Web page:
—Robertson Davies


The trouble with looking like a God

becomes clear after we learn to wear

our mask of omnipotence, pretending

to know the answers to questions

as small as a milligram and as large

as death.  Joan Osborne wrote a song

about meeting God on the subway,

just another rumpled, gray commuter

without a seat, grasping the overhead rail.

And I believe I met him today

at the general store, seated behind

the counter, sipping coffee, Mozart

on the radio, his expression like mine

when I shuffle papers piled on my desk. 

I ask where to find a flyswatter,

but he doesn’t have a clue, and he can’t

tell me when the eggs will be in

or the price of the Times.  At peace

with his ignorance, he smiles before he

lifts the paper cup to his lips, the light

in his eyes forgiving my questions,

like a God.


Lazy Birder


Dawn is at five, but I sleep past nine,

not caring if I miss a few warblers

flying home for summer.  I was a lazy

med-student, too, hated to see sunrise

before surgery rounds, didn’t choose

to stay awake all night to learn

the differential diagnosis for belly pain.

But I was never lazy with my love

for patients and their stories,

the way they appeared at the ER

without warning, like the pair

of cedar waxwings in my apple trees

suddenly back from the tropics,

elegant black masks, stylish crests,

and that fiery red wing patch

even a lazy birder can’t help but notice.


The Page Turner


stands heron-still, flexed,

fully alert, focused on the music,

her hand a burst of wind

tossing a white sheet.

While the spotlight admires

the soloist’s passion, I love

the page turner even more,

remembering the thrill

of starting at the bottom—

tracking labs, holding  retractors,

the lowest rung a badge of honor,

all the confidence earned when

we learn to accept our place.


The Intern’s Spot


We teach every intern how to find

the place where they can lay down

a silver stethoscope and listen

to everything that matters at once—

the heart hammering in its hollow,

air charging the lungs, the bowel’s

borborygmi, all the body’s music

in an instant, as if the intern

had flicked a radio’s power switch,

diagnosis nailed tight at 2 AM

when all anyone wants is the right

answer and a few hours sleep. 

There is pleasure for us, too,

the teachers who pass down secrets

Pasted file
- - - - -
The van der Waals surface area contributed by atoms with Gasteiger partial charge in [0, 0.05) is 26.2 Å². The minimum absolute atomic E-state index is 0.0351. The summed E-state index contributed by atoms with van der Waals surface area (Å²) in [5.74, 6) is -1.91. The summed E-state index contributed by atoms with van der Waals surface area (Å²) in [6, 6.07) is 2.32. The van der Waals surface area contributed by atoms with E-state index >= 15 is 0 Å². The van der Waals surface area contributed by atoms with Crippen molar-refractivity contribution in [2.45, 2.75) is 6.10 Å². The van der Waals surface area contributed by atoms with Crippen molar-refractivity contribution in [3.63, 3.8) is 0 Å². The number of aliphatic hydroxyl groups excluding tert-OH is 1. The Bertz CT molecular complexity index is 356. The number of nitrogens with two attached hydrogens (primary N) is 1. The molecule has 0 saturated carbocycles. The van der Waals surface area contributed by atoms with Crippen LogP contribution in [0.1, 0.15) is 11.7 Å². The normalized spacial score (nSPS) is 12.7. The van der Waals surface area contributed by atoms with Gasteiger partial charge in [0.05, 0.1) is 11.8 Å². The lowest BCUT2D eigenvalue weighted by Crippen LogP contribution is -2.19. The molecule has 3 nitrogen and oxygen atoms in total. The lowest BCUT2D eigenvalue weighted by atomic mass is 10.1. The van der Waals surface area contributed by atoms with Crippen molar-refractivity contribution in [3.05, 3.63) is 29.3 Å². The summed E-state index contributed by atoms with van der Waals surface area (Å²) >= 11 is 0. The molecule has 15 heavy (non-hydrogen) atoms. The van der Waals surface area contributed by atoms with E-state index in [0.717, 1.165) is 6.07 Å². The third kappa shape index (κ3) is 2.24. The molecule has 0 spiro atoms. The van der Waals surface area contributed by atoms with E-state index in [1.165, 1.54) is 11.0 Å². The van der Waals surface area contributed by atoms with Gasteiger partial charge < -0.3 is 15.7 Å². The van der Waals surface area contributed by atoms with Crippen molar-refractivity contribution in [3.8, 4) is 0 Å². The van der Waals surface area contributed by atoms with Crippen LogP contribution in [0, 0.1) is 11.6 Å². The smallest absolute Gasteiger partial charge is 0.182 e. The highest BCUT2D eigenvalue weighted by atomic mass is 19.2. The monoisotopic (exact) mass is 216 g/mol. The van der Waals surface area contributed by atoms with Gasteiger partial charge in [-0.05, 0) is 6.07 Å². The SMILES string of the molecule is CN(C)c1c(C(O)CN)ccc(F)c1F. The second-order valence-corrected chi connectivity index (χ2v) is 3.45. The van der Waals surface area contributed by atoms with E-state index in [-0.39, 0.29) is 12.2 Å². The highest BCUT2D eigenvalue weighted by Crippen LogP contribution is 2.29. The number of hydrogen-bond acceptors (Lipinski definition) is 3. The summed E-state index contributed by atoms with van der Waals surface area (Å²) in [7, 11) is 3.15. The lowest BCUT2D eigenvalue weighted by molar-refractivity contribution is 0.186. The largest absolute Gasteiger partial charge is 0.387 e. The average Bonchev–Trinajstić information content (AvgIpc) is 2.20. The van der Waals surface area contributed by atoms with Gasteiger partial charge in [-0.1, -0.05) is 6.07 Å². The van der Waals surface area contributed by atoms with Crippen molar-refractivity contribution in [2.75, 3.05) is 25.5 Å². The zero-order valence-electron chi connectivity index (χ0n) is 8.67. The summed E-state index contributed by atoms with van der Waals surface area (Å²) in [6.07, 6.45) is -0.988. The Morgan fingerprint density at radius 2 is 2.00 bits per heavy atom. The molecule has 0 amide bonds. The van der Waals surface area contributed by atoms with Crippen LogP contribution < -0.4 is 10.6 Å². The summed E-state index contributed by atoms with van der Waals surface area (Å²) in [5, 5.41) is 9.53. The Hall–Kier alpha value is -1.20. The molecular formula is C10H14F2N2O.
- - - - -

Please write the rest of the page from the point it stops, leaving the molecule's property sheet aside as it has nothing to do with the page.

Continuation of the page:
our professors shared long ago,

like advice from a loving parent,

like the translation of a sacred text,

or the last sun-bleached page

ripped from a lifeboat’s survival kit.


Takotsubo Cardiomyopathy


I’m reviewing a left ventriculography

from a man with chest pain, MI ruled out,

his wife dead for a post-crash hour.

The scan shows his cardiac apex

bulging with each beat, shaped

like a takotsubo, an octopus trap

a Japanese cardiologist recalled

from his childhood fishing village, 

the scan just another broken heart’s

beaten down story of futility and resilience. 

I will say, “I am sorry for your loss,”

explain the image, reassure him

his heart muscle will recover in a week,

all the time wishing I could hug him

with eight strong arms instead of two.




One more mouth

rimmed in charcoal

after an OD

screams for release,

to let her search

for the man who left her.

No one fakes

an interest—at 4 AM,

it’s too late to care.

She bolts toward the ER door

and we herd her like a cat.

Without medicine

for this kind of pain,

I sit beside her

on the gurney

and we stare

at the first gray edge

of light that separates

mountain from sky.

In the collapse of time,

we breathe in silence,

rhythms synchronized

in twilight sleep.


I touch her arm

and hear myself say,

“It hurts so much

to lose someone you love.”

She pours out a story

sad and familiar

as a country song,

our shapes in the window

reflecting like hope in new light.

I start to pull back,

warm and distant

as the rising sun.